She is Co-Founder of PGA Green and GreenProductionGuide.com, a collaboration with eleven studio partners –Netflix, Disney, NBC-Universal, Sony, Warner Media, Fox,  Amazon, Paramount, Viacom CBS, and Participant Media– seeking to the reduce the environmental impact of film/tv productions by carbon calculation, best practices, and climate messaging through storytelling; and she is Co-Chair of the Director’s Guild of America Sustainable Future (Eco) Committee.

Mwanahamisi (“Mishy”) Singano is an African feminist passionate about fighting structural and intersecting inequalities while contributing to a more just, equal, fairer, and sustainable world. Over the last 15 years, she has worked with women’s rights organizations, civil societies, and governments in developing strategies, building partnerships, managing programs, and engaging communities towards the promotion and protection of women’s rights and the health of the planet. At WEDO, Mwanahamisi serves as Senior Global Policy Lead.



Emily Wanja uses storytelling to drive social change. She is an award-winning Impact producer for the campaign ‘We Can Fight Climate Change’ for the international feature documentary, ‘Thank you for the Rain’. In conjunction with Docubox, she has worked with policymakers across national and county governments, private stakeholders, funders, civil society, and communities, using film as a tool for advocacy. She ran impact screenings for the film, ‘The Boy Who Harnessed the Wind’ by Participant Media, in Kenya. She’s on the Climate Justice Resilience Fund Advisory Council and on the Global Impact Producers Assembly Steering Committee. She works with the Storyboard collective on Impact and regional partnerships and is on the Kenya oscars selection committee. Emily Wanja works at Doc Society as the global community manager at the Climate Story Unit.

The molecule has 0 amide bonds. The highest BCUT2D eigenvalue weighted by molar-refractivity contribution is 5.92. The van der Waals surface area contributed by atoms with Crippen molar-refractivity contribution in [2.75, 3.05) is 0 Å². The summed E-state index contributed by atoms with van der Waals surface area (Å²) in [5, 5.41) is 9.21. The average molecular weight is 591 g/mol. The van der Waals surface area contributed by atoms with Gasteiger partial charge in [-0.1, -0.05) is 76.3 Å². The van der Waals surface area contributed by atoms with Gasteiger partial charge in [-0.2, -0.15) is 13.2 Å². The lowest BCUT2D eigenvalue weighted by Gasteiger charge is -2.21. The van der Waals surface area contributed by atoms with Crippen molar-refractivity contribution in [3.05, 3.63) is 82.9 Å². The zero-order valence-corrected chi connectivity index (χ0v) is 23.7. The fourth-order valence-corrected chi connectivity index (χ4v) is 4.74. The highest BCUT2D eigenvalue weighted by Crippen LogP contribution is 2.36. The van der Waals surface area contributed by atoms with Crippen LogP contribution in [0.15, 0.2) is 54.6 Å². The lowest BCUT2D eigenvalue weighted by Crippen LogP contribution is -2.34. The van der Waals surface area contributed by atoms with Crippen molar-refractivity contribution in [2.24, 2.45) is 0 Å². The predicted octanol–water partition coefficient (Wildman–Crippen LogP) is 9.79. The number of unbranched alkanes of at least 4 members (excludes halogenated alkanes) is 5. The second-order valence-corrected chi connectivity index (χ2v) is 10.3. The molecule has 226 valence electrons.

Natasha Del Toro (Moderator) is an award-winning journalist and host. She reported and produced investigative documentaries for Fusion’s Naked Truth, which became a popular docu-series on Netflix and was part of a consortium of journalists that won a Pulitzer for their reporting on the Panama Papers. She currently hosts PBS’s long-running America Reframed on World Channel and appears regularly as a correspondent on Al Jazeera’s Fault Lines, a current affairs documentary show, where she has reported on the Catholic sex abuse scandal, corrupt cops in Baltimore, and FEMA’s failed response to Hurricane Maria in Puerto Rico. A Fulbright scholar, she also anchored a news magazine on Facebook Watch called Mic Dispatch and worked for PBS’ Frontline World and Time.com, traveling across the U.S. with internationally acclaimed photographer Joakim Eskildsen to create a book and multimedia website on poverty in America called American Realities. That project led to an Emmy award-winning documentary by KQED and Center for Investigative Reporting called Hunger in the Valley Of Plenty. Born to Puerto Rican parents and raised in North Carolina, she is bilingual and proud of her southern and Latino roots.

March 22 @ 10:00am
10:00 am — 11:30 am (1h 30′)



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NYWIFT programs, screenings and events are supported, in part, by grants from New York City Department of Cultural Affairs in partnership with the City Council, and New York State Council on the Arts with the support of Governor Kathy Hochul and the New York State Legislature.